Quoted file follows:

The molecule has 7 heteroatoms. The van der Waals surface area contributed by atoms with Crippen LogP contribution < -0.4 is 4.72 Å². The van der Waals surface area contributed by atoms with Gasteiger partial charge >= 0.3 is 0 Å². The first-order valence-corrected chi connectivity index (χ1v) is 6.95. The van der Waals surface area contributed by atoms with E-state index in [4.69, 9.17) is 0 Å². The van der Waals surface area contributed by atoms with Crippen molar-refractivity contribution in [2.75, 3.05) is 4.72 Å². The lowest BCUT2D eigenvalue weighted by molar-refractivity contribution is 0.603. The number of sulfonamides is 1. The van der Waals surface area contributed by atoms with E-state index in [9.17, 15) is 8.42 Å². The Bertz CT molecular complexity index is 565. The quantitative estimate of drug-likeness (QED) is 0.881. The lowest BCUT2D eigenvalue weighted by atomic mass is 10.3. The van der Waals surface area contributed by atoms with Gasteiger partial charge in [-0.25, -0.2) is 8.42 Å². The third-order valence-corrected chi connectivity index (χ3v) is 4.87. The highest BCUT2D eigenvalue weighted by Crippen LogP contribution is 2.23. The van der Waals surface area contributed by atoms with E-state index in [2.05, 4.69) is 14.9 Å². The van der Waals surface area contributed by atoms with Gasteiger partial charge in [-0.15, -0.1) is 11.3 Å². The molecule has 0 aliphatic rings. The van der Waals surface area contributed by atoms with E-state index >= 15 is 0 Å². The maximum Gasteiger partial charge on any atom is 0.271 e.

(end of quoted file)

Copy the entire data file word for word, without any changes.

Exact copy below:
The molecule has 7 heteroatoms. The van der Waals surface area contributed by atoms with Crippen LogP contribution < -0.4 is 4.72 Å². The van der Waals surface area contributed by atoms with Gasteiger partial charge >= 0.3 is 0 Å². The first-order valence-corrected chi connectivity index (χ1v) is 6.95. The van der Waals surface area contributed by atoms with E-state index in [4.69, 9.17) is 0 Å². The van der Waals surface area contributed by atoms with Crippen molar-refractivity contribution in [2.75, 3.05) is 4.72 Å². The lowest BCUT2D eigenvalue weighted by molar-refractivity contribution is 0.603. The number of sulfonamides is 1. The van der Waals surface area contributed by atoms with E-state index in [9.17, 15) is 8.42 Å². The Bertz CT molecular complexity index is 565. The quantitative estimate of drug-likeness (QED) is 0.881. The lowest BCUT2D eigenvalue weighted by atomic mass is 10.3. The van der Waals surface area contributed by atoms with Gasteiger partial charge in [-0.25, -0.2) is 8.42 Å². The third-order valence-corrected chi connectivity index (χ3v) is 4.87. The highest BCUT2D eigenvalue weighted by Crippen LogP contribution is 2.23. The van der Waals surface area contributed by atoms with E-state index in [2.05, 4.69) is 14.9 Å². The van der Waals surface area contributed by atoms with Gasteiger partial charge in [-0.15, -0.1) is 11.3 Å². The molecule has 0 aliphatic rings. The van der Waals surface area contributed by atoms with E-state index >= 15 is 0 Å². The maximum Gasteiger partial charge on any atom is 0.271 e.